Ordained Irreverence – Review

McMillan Moody. Ordained Irreverence. OBT Bookz, 2012. E-book.

With a name like McMillan Moody, this guy has to be associated with book publishing. Of course, Macmillan is a secular publisher (though it does carry titles by C. S. Lewis) and Moody is a conservative Christian publisher. Ordained Irreverence is somewhere in between.

Ellington “Elmo” Jenkins is about to graduate from a conservative seminary, perhaps not all that different from Moody Bible Institute. He has one requirement left—an internship. Through a bad date, he comes in contact with a staffer from the local megachurch and soon finds himself as an intern there.

As one can judge from the title, there is a lot of humor here. Elmo’s office is a converted broom closet. But the church has status. The senior pastor is an avid golfer and the board of elders includes a Mr. Fitzsimmons, as Elmo puts it, very old money and the wealthiest family in the area. One thing Elmo has going for him is that he played on his high school golf team, so at least he can keep up with the big boys.

This reviewer was laughing out loud in places. Like Garrison Keillor, Moody has fun with the foibles and funnybones of Christians with good taste and not a little tenderness. Moody is no Lenny Bruce.

Elmo is not really sure what his calling is. He is tone-deaf. He is no orator. He refuses to even use the word missionary because he does not want to hear a call to some forbidding foreign land. Maybe this internship will give him some direction.

Ordained Irreverence is largely composed of discrete chapters. Each chapter is a little story in itself, giving us another perspective on First Church. There are two story threads that tie the chapters together. Elmo is attracted to a young woman (only a year older than he) on the church staff. This relationship progresses awkwardly but still romantically.

He also discovers an old note from 1959 that refers to the Black Toe. He has to do some digging, but the Black Toe Enigma has baffled the church for nearly 100 years. Back in 1939 it even made the newspapers. It involves a wealthy deacon who almost died of exposure when his feet broke through the ice on a brook while hiking in the winter. He was rescued by a man who claimed to also be a member of the church, but the deacon could not remember who it was because had passed out. All he knew was that the man gave him his boots so he must have had frostbitten feet—or black toes.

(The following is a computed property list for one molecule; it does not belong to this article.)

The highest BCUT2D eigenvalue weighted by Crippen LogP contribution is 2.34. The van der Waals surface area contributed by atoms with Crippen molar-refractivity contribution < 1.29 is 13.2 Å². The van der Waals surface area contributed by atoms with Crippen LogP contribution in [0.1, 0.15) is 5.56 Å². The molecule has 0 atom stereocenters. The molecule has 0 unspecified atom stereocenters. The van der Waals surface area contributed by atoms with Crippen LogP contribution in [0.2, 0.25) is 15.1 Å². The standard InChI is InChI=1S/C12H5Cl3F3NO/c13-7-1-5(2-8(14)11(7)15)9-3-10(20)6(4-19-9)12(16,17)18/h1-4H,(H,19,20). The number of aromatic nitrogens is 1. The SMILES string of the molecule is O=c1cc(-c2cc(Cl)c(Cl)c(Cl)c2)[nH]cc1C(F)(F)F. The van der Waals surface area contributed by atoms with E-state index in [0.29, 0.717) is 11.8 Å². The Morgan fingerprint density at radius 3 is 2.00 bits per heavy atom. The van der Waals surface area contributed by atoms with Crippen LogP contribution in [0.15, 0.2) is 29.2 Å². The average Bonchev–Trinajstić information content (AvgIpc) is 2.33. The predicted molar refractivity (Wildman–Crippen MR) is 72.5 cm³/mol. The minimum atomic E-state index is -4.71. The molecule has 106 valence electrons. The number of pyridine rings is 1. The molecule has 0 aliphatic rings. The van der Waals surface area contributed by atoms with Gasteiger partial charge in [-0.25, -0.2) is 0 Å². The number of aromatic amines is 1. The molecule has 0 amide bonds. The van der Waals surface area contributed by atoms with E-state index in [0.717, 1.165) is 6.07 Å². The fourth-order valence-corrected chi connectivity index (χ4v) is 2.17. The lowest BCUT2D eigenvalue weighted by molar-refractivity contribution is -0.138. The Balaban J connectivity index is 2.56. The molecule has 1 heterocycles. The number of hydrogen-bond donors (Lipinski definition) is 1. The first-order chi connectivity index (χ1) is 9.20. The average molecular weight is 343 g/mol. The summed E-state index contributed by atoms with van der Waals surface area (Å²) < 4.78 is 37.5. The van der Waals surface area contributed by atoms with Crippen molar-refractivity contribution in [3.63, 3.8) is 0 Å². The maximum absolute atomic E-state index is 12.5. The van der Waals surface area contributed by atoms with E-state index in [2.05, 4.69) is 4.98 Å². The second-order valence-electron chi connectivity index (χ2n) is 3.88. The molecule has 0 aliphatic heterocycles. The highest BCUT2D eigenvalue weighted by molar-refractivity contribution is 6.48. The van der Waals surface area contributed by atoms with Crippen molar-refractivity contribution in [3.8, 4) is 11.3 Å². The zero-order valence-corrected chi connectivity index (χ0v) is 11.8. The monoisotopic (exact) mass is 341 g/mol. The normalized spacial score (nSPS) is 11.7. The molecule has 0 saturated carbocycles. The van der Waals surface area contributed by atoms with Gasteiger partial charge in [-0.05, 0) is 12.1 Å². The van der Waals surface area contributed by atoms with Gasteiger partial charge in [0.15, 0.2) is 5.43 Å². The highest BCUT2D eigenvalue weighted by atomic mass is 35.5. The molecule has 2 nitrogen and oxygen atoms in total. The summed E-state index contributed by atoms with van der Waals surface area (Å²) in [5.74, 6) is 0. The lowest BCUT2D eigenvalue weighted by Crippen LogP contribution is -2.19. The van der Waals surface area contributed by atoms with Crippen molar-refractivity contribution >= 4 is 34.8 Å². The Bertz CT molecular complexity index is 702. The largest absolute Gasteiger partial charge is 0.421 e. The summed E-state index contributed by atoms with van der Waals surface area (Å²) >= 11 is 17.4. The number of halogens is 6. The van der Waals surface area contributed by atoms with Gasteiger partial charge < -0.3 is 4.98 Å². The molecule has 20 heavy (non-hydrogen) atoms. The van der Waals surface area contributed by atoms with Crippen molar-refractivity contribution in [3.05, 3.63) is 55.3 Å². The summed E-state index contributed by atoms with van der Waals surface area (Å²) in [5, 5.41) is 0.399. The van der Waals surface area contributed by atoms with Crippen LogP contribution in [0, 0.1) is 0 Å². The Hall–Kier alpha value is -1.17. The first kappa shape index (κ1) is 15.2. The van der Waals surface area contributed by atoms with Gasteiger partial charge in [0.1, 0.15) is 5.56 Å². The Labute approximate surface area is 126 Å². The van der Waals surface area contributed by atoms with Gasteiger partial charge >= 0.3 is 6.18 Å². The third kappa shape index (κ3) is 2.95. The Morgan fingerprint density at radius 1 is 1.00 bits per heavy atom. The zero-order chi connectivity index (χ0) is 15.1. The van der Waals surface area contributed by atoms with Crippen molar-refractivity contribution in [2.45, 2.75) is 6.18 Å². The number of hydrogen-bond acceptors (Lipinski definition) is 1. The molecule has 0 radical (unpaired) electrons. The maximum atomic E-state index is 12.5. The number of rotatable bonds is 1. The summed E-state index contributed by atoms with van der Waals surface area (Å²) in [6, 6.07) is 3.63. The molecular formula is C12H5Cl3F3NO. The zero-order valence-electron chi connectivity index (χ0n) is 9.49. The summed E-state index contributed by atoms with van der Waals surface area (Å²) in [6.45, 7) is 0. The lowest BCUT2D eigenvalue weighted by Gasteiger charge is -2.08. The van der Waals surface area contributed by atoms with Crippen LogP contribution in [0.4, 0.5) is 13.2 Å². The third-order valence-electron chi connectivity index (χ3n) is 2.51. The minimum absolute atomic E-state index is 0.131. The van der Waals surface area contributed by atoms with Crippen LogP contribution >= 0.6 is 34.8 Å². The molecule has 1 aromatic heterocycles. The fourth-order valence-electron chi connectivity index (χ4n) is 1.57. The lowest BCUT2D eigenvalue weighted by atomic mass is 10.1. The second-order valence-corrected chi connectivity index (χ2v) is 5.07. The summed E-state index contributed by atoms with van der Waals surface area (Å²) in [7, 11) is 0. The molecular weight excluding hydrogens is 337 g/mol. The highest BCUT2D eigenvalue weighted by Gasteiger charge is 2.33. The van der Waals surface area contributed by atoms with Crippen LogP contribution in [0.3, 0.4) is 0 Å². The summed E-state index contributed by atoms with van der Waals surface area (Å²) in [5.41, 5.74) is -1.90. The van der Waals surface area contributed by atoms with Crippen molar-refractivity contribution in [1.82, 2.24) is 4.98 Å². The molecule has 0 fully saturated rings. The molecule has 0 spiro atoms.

So, yes, will the mystery be solved? Will he get the girl? Perhaps more important, will he still be sane after helping to chaperone a middle school all-nighter? What happens there could only happen to middle schoolers…

I confess I was attracted by the price, currently free at Amazon. Of course, Ordained Irreverence is the first of at least half a dozen books about Elmo, so this is a loss leader to get us wanting to read more. I suspect for many readers this will work. I had just read some pretty intense books, it was final exam time at school, and there were other things conspiring to make my life complicated, if not miserable. I needed some laughter. Thank you Elmo Jenkins for sharing your life with us. I suspect that I may read another when I am looking for a laugh.

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